Whether you’re talking about technology, systems, hiring or even building materials, the answer is the same: The construction industry is ripe for innovation. As our computers and phones have gotten more and more sophisticated, our buildings haven’t always kept up. However, this won’t be the case for much longer! As we celebrate International Women’s Day and Women in Construction Week, we spoke with three women at McKinstry who are on the front lines of innovation in the built environment:
Heather Helgen, Operations Manager, Seattle
Having been in the construction industry since 1999 and at McKinstry since 2007, Heather Helgen has had a front-row seat to some major changes, but one stands out in particular on International Women’s Day and during Women in Construction Week: the increase in women on construction jobsites and in managerial positions.
“I’ve personally interviewed a lot more women in the last five years, and I’ve hired more extremely qualified women who’ve become great teammates,” Heather said. “I think McKinstry is ahead of the curve in this respect, compared to the rest of the industry, which makes me proud to be part of the McKinstry family.”
As an operations manager for McKinstry’s Energy team in the Seattle office, Heather manages a diverse portfolio of people and projects. In addition to seeing great progress with the increase of women at McKinstry, she’s had the opportunity to be involved in the development of many innovations on the jobsite.
Heather noted that buildings are often built around large pieces of equipment, so it’s often difficult to get that equipment out of the building at the end of its useful life. Heather’s Energy team has devised ingenious ways to tackle this work—cutting through buildings, using rollers to slide in and slide out huge pieces of equipment and deploying all types of cranes to get equipment on the top of tall buildings.
As someone who worked her way up the construction management career ladder—from project engineer to project manager to senior project manager to operations manager—Heather has a passion for innovation and empowering the career development of other women at McKinstry.
“It’s not a stretch to hire women anymore, it’s a necessity that leads to even more innovation,” she concluded.
Mireya Fitzloff, Project Manager, Spokane
“McKinstry’s safety culture and programs are completely innovative,” Mireya explained. “Subcontractors often want to copy and use our safety program, which I think is amazing. Imitation is the highest form of flattery.”
As a project manager in our Spokane office, Mireya spent the better part of nine years on a jobsite—tackling a long-term campus refresh project at Avista Utilities’ headquarters. In addition to working on the jobsite almost every day, she was (and is) responsible for managing project financials, scheduling, contractors, scope, problem-solving in the field and keeping our customers happy.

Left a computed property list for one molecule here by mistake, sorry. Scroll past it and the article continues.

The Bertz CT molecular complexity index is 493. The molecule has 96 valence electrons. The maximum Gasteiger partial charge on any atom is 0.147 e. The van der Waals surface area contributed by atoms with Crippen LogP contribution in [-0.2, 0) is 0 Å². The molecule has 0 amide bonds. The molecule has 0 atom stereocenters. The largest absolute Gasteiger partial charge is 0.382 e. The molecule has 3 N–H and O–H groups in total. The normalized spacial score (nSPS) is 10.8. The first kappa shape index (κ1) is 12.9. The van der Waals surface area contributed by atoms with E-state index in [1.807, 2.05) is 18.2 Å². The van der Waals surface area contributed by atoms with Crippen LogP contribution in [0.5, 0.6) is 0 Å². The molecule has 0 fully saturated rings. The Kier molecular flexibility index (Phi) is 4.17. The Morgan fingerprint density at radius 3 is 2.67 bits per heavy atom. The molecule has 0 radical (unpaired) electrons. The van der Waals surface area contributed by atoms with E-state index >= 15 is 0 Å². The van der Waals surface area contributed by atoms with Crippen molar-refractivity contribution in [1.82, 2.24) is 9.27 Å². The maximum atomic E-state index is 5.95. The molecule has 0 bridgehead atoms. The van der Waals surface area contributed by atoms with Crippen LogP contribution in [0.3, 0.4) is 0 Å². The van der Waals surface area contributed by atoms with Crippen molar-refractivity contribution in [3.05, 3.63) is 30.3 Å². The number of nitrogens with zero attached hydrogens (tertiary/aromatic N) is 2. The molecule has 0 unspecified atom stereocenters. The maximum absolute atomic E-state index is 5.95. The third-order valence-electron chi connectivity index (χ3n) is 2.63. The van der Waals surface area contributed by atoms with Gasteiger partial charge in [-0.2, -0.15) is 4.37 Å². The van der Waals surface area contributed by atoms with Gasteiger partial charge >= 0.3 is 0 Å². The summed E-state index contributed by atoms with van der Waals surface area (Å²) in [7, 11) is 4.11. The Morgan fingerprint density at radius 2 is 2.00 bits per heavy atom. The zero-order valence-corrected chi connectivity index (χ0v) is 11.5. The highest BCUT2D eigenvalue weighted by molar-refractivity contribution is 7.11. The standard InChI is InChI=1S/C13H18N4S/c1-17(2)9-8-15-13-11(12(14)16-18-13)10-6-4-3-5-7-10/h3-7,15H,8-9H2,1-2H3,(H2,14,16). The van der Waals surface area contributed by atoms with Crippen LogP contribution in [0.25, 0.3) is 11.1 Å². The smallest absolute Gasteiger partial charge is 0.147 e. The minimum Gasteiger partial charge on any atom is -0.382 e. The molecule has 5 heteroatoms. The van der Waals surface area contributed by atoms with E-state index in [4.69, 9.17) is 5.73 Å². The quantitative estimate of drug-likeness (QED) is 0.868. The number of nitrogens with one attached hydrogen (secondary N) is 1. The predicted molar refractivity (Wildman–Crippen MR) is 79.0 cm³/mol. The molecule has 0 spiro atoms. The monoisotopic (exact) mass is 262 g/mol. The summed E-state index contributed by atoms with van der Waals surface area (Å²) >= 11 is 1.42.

Mireya also deals with safety frequently on the jobsite, and that’s how she gained an appreciation for McKinstry’s innovative work in that arena.
“Our safety program is comprehensive, and I also think McKinstry’s stance that safety shouldn’t be a trade secret—that we should and do share information with our subcontractors—is unique and refreshing,” Mireya said. “We’re all family here at McKinstry, and we all want everyone to go home safely at the end of the day.”
Mireya feels the same positivity when it comes to being inclusive of women on the jobsite and in the construction industry in general.
“Women provide different perspectives and ideas, we’re good leaders and decision-makers and we create a diverse work environment,” Mireya said. “It can be intimidating being the only female on a jobsite or in a meeting but I’m grateful to be surrounded by colleagues who support diversity and a company that takes excellent care of its people.”
Jennifer Koch, Operations Director, Seattle
“When I started in the Service department as a coordinator, everything was on paper and we worked through print manuals and communicated through two-way radios,” Jennifer recalled. “I remember using pagers too, so it’s amazing to think about where we are today with our mobile app and technology systems.”
Having spent her entire career with McKinstry’s Service team, Jennifer has risen through the ranks and held almost every job in the department before arriving at her current role of operations director. These days, Jennifer is responsible for leading all of McKinstry’s service techs as well as Service’s operations staff in Seattle and Portland.
“I’m making sure everything runs smoothly with our people in the field and in the office—ensuring we’re all meeting our clients’ needs,” Jennifer explained. “Every day is truly different, and that’s what I enjoy most about working at McKinstry, along with the company’s history, people and values. I also like the challenge of balancing the 10,000 work orders and 3,000 annuity contracts we handle every year in Service.”
For the past few years, Jennifer’s team has focused on modernizing the business and their client delivery. For instance, after many years of service techs writing pre-task plans and filling out paper reports in their vans, the entire team has switched to using a mobile application. This app eliminates the need for paper, enhances the tech workflow, improves communication, and generally allows Service to leverage data and information across the entire team—ultimately providing a better product.
“We’re dedicated to evolving our mobile and technology systems even further in the coming years,” Jennifer said. “The marketplace is demanding change, but we’re also committed to enhancing the overall client and technician experience. We’re innovating proactively, and that makes a big difference.”